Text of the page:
Most parents borrow to pay for children's college education
Published 18/08/2016 | 02:30
Most parents will get into debt to fund their children's third-level education.
The start of the new academic year is set to be a stressful time for parents and their children - and also an extremely expensive one.
Parents are being forced to borrow as a result of the average €450 a month per child cost of third-level education, according to a survey commissioned by the Irish League of Credit Unions.
Around 58,500 students got their Leaving Cert results yesterday, with most expected to take up a course at third-level.
Six out of 10 parents say they will get into debt to fund third-level education.
And some will resort to moneylenders so they can afford the expenses associated with college courses.
Most parents will struggle to cover the cost of their child's time in college.
Some 87pc of parents are set to financially support their children.
However, there has been a slight fall in the amount of debt being racked up by parents - who are set to borrow €4,600 this year, down €370 from last year, according to the survey, carried out by iReach.
And finding accommodation is also likely to be a big worry, with 67pc of students concerned that they will not be able to find somewhere to live for the academic year.
Students living outside the home are due to spend €1,048 a month - twice as much as those who live at home.
Those living at home are set to spend €530 a month, the credit union-commissioned survey found.
And 65pc of students plan to live at home, an increase on last year. The rise in the numbers living at home is due to the high cost of renting.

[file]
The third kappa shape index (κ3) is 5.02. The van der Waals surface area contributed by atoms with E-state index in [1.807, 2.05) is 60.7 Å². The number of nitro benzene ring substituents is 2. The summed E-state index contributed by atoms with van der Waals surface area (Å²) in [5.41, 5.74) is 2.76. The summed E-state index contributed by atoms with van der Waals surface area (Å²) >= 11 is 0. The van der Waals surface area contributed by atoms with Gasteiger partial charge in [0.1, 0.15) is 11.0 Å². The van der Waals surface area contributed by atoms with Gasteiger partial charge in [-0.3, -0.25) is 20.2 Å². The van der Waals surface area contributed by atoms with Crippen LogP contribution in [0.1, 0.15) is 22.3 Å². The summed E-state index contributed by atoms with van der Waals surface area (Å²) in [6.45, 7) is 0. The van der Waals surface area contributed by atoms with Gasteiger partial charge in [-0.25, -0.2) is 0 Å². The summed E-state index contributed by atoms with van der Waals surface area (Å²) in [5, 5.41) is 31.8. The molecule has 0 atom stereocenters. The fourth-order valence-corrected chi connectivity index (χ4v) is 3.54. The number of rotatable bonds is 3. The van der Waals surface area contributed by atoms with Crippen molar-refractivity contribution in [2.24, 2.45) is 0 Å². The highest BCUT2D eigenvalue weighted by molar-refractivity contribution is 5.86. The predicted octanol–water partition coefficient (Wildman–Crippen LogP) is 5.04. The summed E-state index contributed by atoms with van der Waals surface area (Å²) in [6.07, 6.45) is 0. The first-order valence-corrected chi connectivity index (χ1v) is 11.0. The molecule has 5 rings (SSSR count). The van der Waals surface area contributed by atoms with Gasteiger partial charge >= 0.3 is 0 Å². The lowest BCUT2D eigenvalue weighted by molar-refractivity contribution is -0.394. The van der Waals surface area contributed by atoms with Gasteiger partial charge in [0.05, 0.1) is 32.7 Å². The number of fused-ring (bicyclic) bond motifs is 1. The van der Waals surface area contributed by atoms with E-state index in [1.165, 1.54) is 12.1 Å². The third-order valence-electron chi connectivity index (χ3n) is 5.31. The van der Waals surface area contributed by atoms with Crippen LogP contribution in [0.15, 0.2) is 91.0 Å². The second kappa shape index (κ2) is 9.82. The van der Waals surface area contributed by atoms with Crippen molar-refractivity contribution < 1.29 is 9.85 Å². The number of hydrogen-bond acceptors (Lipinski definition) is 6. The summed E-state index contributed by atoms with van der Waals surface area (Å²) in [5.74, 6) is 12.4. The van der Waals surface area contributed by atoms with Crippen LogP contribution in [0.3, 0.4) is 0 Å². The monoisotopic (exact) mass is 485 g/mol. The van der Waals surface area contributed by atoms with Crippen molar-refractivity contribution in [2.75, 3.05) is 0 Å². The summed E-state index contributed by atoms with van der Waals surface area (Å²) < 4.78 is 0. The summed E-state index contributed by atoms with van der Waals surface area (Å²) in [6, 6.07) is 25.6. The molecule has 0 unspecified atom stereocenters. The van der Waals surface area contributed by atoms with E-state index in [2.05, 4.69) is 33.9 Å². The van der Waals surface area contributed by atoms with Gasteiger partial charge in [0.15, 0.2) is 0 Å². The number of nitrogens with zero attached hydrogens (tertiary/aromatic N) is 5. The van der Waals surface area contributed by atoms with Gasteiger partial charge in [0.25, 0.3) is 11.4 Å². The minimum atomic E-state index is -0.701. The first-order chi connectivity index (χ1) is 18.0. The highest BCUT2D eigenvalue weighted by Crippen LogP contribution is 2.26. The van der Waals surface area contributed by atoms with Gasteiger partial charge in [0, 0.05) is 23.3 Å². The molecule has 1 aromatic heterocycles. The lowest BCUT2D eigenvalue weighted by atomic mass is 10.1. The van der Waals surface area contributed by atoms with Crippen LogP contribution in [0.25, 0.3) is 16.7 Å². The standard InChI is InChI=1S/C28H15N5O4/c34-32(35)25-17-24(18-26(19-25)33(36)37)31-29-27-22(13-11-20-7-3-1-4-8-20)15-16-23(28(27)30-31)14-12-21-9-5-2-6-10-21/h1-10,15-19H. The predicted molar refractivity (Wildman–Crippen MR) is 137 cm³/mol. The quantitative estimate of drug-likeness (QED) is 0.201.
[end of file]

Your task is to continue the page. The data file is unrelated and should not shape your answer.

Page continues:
Almost seven out of 10 students are set to work throughout the academic year to fund third-level education, working an average of 17 hours a week.
Key findings of the new survey include:
* 60pc of parents get into debt to cover college costs.
* Rent is set to average €376 a month this year, down slightly from last year.
* Parents save for eight years on average to cover the cost of college.
* Six out of 10 family budgets are affected by the €3,000 cost of the registration fee.
Parents say they save for eight years on average to fund the cost of college, but one in 10 will have to resort to using a moneylender.
The average amount being saved is just over €8,000.
Getting a job after college is the biggest concern for parents.
Passing exams ranks second, followed by fears about the misuse of drink or drugs by their student children.
For those students funding their college education, paid employment is the most common method used.
Existing savings are the next most popular way in which students pay for their college experience.
This is followed by the grant, money from parents and a credit union loan.
Only 33pc of students have received or been offered advice on payment plans by their educational provider to help meet costs.
Sinead Butler from the Irish League of Credit Unions said that the cost of third-level education can be a significant burden.
"Families are already struggling with the wider impact of austerity and paying for college has become increasingly challenging for many," she said.
Ms Butler said the research shows that 73pc of parents struggle with the cost of third-level education.
"While parents are saving hard to cover this cost for their children, eight years on average, saving approximately €8,150, approximately 60pc are still getting into debt of an average €4,300 per child," she said.
She said credit unions offer loans at fair rates, with flexibility to meet members' needs.